Before & After: A Dining Room Goes from Beige to Breathtaking in Just 5 Days (for $370!)

published Aug 19, 2021
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Before: Dining room with beige walls, dated light fixture, and shelves in opposite corners

If you ever have the lingering feeling that your space looks good, but not great, turn your attention to the walls. Often, they just need a bit more oomph. Giving the walls a dose of texture with moulding or a coating them with a rich, moody paint color is a surefire way to make an entire space look more sophisticated and meant-to-be.

This dining room is a great example. Ohio-based homeowners Chelsea and Jason Scott’s dining room had a great table and set of chairs and a super-stylish vintage rug to boot, but its beige walls made the space feel impersonal.

“Our 72-year-old home has a lot of charm, but when we moved into the recently renovated home, everything was beige — including this dining room,” Chelsea (@interiordesigndropout) says. “Because the dining room is directly off the kitchen and the place that we gather for game nights with friends and family, I wanted it to be more aesthetically pleasing and a place people would want to spend time in.”

And with an all-in cost of $370, Chelsea and Jason proved it doesn’t take a big budget to add finishing architectural touches to a space. They opted for a faux board and batten treatment using primed MDF. The lumber cost about $140. Chelsea had added the same textural treatment on a smaller scale in her bathroom and decided to give it a try on a bigger canvas — this time, with more knowledge (and tools).

“Power tools are your friends,” Chelsea says. “This project was so much easier to do compared to my bathroom wall I had previously done just because I had a power nail gun and miter saw.”

She and Jason started out by removing the chair rail and original baseboards in the dining room — a daunting first step. “Because the house is so old with lots and lots of layers of old paint and caulk, it took a lot of work to sand down and spackle the area where the chair rail previously ran,” Chelsea says. “I think if I were to do it again, I would probably use drywall mud versus spackle.”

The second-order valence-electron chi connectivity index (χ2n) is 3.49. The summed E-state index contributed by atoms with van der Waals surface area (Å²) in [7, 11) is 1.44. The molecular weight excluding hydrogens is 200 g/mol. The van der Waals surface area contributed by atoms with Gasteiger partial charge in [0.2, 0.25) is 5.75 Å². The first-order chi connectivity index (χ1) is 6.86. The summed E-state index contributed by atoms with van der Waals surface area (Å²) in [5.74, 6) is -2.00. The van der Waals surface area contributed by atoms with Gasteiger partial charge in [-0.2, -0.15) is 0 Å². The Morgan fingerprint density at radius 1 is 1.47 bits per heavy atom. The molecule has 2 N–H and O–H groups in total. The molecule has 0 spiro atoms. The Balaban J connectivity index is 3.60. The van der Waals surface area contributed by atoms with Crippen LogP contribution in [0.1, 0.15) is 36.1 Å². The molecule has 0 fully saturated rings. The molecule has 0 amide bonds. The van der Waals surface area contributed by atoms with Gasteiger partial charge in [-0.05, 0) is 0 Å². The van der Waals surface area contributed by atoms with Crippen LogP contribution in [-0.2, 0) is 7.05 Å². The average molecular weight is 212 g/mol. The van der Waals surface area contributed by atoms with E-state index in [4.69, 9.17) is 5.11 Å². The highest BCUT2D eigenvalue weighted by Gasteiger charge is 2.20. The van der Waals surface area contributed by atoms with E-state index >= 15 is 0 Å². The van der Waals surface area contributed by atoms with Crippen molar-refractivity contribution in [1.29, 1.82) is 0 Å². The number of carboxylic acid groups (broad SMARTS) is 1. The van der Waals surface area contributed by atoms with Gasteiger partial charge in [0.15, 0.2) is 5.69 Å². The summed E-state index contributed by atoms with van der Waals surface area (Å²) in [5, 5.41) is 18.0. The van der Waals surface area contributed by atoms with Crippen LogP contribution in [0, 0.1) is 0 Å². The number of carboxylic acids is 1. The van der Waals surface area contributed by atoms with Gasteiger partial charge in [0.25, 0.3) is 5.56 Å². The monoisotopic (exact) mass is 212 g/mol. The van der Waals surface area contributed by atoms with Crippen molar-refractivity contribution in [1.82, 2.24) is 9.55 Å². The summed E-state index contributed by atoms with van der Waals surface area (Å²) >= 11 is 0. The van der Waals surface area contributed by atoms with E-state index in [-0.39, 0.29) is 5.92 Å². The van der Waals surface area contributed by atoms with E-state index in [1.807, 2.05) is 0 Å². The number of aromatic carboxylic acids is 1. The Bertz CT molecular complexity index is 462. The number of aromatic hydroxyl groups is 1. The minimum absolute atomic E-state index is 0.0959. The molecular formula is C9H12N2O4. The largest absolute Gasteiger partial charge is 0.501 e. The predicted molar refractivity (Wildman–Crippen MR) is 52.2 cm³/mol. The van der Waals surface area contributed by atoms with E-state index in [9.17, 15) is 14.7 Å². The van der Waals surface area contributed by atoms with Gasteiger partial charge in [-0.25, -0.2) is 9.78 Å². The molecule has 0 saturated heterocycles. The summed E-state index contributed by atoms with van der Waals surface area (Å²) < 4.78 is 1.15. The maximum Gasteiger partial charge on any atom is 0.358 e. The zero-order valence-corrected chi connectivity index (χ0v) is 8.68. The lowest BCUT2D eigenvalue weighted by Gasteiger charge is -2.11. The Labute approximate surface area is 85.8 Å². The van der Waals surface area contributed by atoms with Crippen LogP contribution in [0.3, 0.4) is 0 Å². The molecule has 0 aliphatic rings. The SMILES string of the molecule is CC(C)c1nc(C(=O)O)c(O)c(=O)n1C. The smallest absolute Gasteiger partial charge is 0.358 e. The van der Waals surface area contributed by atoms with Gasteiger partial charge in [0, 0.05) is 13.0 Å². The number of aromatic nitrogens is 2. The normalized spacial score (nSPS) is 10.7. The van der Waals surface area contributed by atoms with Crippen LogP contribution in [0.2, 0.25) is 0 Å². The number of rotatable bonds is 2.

But, as Chelsea puts it, she and Jason “trusted the process and kept going.” With the old baseboards out of the way, they installed new craftsman-style baseboards to match their incoming wainscoting. Next, they measured and marked the spacing for the vertical battens around the room, cut the wood with a miter saw, and nailed them to the wall with a battery operated brad nailer.

After the baseboards, battens, and the top rail were all nailed to the wall, Chelsea caulked all the seams for an extra luxe-looking finish. (Her pro-tip for caulking: Use a baby wipe to clean up excess.)

Finally, it was time for paint samples and cosmetic changes. Chelsea knew she wanted to use a dark paint on the faux board and batten and bright white on top; she landed on Sherwin Williams’s Grizzle Gray and Pure White.

“Once everything was painted, I reinstalled the curtain rods to hang much higher than originally installed and ordered new 96-inch curtains from Amazon, which look much higher-end,” Chelsea says. Her gray curtains from before were a temporary fix when they first moved in, but swapping them for white panels that are hung higher and pooling a bit at the bottom makes the room look both brighter and taller.

The new curtains and swapping the dated and too-small flush-mount light for a more statement-making boho pendant fixture from IKEA were the finishing touches to a project all about finishing touches. Now the room feels much more complete and welcoming, not to mention personal.

“I am looking forward to hosting in this newly designed space,” Chelsea says. “You can see this room from almost every point on the first floor, so I am pleased with how all the changes — both big and small — opened up the space.”

This post originally appeared on Apartment Therapy. See it there: Before and After: A Dining Room Goes From Beige to Breathtaking in 5 Days (for $370!)